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Box art from the original NES release.
Developer(s)SNK (NES)
Nintendo Software Technology (Game Boy Color)
Digital Eclipse (Nintendo Switch, PlayStation 4, Windows, Xbox One)
Publisher(s)SNK (NES)
Nintendo (Game Boy Color)
NIS America (Nintendo Switch)
Director(s)Kazuto Kohno
Producer(s)Kazuto Kohno
Programmer(s)Yukio Gu
F. Sasami
Satoru Okada
Artist(s)T. Furuta
M. Yamashita
Yoshihisa Maeda
T. Tokyo
Writer(s)J. Satoh
H. Kino
Kiyoji Tomita
Composer(s)Yoko Osaka
Platform(s)Nintendo Entertainment System
Game Boy Color
Nintendo Switch
ReleaseNintendo Entertainment System
  • JP: April 13, 1990
  • NA: July 1990
Game Boy Color
  • NA: June 26, 2000
Genre(s)Action role-playing, Action-adventure

Crystalis[a] is a 1990 action role-playing action-adventure video game produced by SNK for the Nintendo Entertainment System. The original Nintendo Entertainment System version has been re-released via the SNK 40th Anniversary Collection on Nintendo Switch, PlayStation 4, Windows (via Steam), and Xbox One.

The game begins with a young magician awakening from the cryogenic sleep he was placed in by the villains of the Great War before nuclear war rained down in the year 1997. Even though he is unable to recall his name or who he was, he exits the Mezame Shrine and discovers that he may be the key to save this world from destruction. Aided by four wise sages and a mysterious woman, he rises up against the tyrannical Draygonian Empire to ensure that humanity ultimately does not repeat the Great War.


Crystalis gameplay, in the town called Portoa.

Crystalis is an action role-playing game.[1] The world is presented in a top-down perspective[2] so the player character can be moved in eight directions using the control pad. One action button is used for attacking with a sword while the second is mapped to either an equipped magical power or an item from the player's inventory.[1] The start and select buttons bring up the status screen and the inventory menu, respectively. In addition, the player can equip various suits of armor and shields. Defeating monsters allows the player to gain experience points which increases his level thus boosting his health, defense, and attack strength.[1]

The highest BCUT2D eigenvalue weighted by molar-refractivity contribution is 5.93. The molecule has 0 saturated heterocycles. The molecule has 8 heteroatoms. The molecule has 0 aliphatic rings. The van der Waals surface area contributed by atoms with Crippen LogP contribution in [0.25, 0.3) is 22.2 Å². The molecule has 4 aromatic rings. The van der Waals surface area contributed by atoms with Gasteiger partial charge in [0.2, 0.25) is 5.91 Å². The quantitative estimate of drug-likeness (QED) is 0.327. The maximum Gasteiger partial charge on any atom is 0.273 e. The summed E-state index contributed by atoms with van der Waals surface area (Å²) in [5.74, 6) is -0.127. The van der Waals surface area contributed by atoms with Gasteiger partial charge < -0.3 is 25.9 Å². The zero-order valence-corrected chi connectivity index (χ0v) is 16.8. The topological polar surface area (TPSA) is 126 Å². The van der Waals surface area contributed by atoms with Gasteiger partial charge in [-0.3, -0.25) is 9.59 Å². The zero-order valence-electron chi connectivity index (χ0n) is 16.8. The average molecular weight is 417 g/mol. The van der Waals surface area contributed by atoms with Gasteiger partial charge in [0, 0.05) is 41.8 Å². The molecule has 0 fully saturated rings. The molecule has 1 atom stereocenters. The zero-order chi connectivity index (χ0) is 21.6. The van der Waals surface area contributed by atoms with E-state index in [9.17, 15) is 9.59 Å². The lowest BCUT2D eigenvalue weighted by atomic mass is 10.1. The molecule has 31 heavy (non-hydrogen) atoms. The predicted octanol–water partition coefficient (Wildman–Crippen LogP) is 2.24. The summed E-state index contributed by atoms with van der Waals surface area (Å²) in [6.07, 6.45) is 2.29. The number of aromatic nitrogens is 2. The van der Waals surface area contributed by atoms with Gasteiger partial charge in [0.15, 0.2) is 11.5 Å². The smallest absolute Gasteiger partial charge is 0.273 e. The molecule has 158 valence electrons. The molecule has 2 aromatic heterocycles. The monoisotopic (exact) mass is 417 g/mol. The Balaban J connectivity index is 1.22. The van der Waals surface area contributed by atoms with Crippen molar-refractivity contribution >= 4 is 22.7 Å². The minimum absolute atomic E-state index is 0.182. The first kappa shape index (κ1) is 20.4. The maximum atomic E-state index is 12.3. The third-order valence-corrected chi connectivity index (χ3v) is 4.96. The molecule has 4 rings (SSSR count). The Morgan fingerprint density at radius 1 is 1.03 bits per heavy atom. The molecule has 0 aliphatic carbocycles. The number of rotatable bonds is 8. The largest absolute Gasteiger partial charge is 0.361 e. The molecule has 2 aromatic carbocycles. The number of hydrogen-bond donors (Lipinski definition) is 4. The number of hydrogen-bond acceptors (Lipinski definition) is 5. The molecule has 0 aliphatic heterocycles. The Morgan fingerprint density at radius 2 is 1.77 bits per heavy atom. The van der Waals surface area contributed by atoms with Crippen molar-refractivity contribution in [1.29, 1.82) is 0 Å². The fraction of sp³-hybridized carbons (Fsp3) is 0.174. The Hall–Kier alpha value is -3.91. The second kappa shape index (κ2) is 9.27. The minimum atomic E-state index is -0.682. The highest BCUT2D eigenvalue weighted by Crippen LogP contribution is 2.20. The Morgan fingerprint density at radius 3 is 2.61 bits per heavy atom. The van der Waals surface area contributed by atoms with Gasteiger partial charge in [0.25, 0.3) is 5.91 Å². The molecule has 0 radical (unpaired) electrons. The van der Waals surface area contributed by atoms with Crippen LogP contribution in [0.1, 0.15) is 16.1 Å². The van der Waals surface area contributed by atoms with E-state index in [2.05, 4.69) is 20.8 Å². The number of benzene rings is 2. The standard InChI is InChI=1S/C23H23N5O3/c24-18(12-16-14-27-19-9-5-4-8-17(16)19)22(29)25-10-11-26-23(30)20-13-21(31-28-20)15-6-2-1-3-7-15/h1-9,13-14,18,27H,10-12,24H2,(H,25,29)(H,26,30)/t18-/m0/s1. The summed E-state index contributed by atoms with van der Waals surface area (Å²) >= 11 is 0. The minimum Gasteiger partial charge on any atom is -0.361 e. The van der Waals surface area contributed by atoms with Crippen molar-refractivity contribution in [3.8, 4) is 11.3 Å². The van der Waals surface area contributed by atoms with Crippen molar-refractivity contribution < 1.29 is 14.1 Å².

The primary means of defeating monsters is through the use of four elemental swords scattered throughout the game (the fifth sword, Crystalis, is obtained in the final dungeon). The swords are capable of both normal slashes and powered-up attacks that launch elemental projectiles.[1][3] Each of the four swords is imbued with a distinct elemental power (wind, fire, water, and thunder), making each sword more effective than the others in various situations.[1] The elemental nature of each sword also provides a necessary means of traversing otherwise impassable obstacles;[4] certain barriers succumb to the power blasts of individual swords, and the Sword of Water creates a bridge of ice across some shallow, narrow sections of rivers.[1] Some enemies are immune to certain types of elements and must be killed using the opposing element (for instance, ice creatures are weak against fire). Also bosses and enemies require the hero be a certain level or else they cannot be harmed, even if the correct sword is used.

The player can also jump over enemies, and certain enemies can form puddles to slide under the sword's reach.



Crystalis takes place in a post-apocalyptic world,[2] in 2097, one hundred years after "1997, October 1, The END DAY", when a global thermonuclear war began that reverted civilization to a primitive, medieval existence populated with fierce mutated creatures.[4] Science and advanced technology have been abandoned, with the survivors deciding to study the ways of magic.[4][1] The survivors of the destruction built a floating "Tower" to prevent any future cataclysms, as its occupants would have the power to govern the world, due to the Tower's weapons systems.[4] A man known as Draygon, however, revived the forbidden ways of science and combined them with magic.[1][2] With these skills, he controls the world's last remaining military power and seeks to conquer what is left of the planet by attempting to enter the Tower.[4]

The protagonist awakens with no memory, but, guided by four wise sages, gradually learns that the world is sinking into turmoil, due to the Draygonia Empire's destructive influence.[4] Entrusted with the Sword of Wind, he seeks to aid Mesia, another survivor from his time, and to combine the four elemental Swords of Wind, Fire, Water, and Thunder into the legendary sword, Crystalis.[4] Together, they must defeat Draygon before he uses the Tower to achieve his evil ambitions.